The last few weeks have seen lots of back and forth between professional entrepreneur turned educator Vivek Wadhwa and venture capitalist Peter Thiel

Theil made waves last year when he announced his "20 Under 20" fellowship:

The idea was simple: Pick the best twenty kids he could find under 20 years of age and pay them $100,000 over two years to leave school and start a company instead.

Wadhwa, who now teaches simultaneously at Berkeley, Duke, and Harvard, took issue with Theil's program in a recent post:

The message Thiel is sending to the world with his fellowship, which rewards students for dropping out of school, is wrong. The best path to success is not to drop out of college; it is to complete it.

While both of these men have distinguished careers and have achieved great levels of success in their chosen fields, they are both on the wrong side of this discussion.

Why?

Because both Theil and Wadhwa are painting this debate as an either/or matter: you can either finish your education or you can start a company. It's not that simple, and I'm here to tell you how it is possible to both earn your degree and start your company at the same time.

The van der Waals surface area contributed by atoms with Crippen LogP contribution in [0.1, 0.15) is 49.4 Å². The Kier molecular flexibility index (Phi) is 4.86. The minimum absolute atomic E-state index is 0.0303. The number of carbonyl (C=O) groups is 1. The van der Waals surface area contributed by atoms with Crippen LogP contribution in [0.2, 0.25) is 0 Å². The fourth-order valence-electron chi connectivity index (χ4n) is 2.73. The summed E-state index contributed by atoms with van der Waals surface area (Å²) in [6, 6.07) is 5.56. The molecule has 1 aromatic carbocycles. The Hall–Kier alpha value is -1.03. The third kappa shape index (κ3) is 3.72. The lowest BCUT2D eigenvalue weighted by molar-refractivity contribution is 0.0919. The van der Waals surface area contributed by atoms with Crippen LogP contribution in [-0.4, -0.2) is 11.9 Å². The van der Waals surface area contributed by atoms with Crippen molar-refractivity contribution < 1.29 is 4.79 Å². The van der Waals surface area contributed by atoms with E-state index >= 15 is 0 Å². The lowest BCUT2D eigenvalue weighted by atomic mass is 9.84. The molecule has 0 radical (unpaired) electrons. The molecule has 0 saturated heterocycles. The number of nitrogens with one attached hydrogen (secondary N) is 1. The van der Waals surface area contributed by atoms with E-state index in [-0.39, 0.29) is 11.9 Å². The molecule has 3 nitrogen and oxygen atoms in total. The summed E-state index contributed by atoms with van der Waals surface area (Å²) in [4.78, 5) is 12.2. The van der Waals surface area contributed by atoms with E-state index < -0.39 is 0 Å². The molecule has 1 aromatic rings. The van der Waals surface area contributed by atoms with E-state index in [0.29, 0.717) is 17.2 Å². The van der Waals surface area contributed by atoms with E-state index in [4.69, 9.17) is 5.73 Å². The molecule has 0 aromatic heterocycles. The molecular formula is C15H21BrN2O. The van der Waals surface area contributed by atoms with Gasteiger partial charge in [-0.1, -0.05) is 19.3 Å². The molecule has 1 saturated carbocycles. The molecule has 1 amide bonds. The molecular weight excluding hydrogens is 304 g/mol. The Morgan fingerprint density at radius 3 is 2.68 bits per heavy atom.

I am both proud and excited to be able to share that my employer (and one of my alma maters) the iSchool at Syracuse University is now offering an new interdisciplinary minor to address this very issue: Information Technology, Design and Startups (IDS)

There is an immense amount of value in both the experience of higher education and also in the experience of entrepreneurship. As Scott Adams recently noted in a Wall Street Journal article, being able to learn life lessons – including those about entrepreneurship, management, finance, and related topics – while within the supportive confines of a higher learning institution is absolutely crucial:

By the time I graduated, I had mastered the strange art of transforming nothing into something. Every good thing that has happened to me as an adult can be traced back to that training.   

As the either/or debate rages on, I would simply like to point out that there are alternative ways of going about this. Syracuse University is a shining example of thinking differently in this space, and I can personally attest to their ability to allow students to grow, explore, engage, and learn as both peers and partners in the educational process. 

And doing it differently, after all, is what entrepreneurship is all about.

Posted via email from Shay

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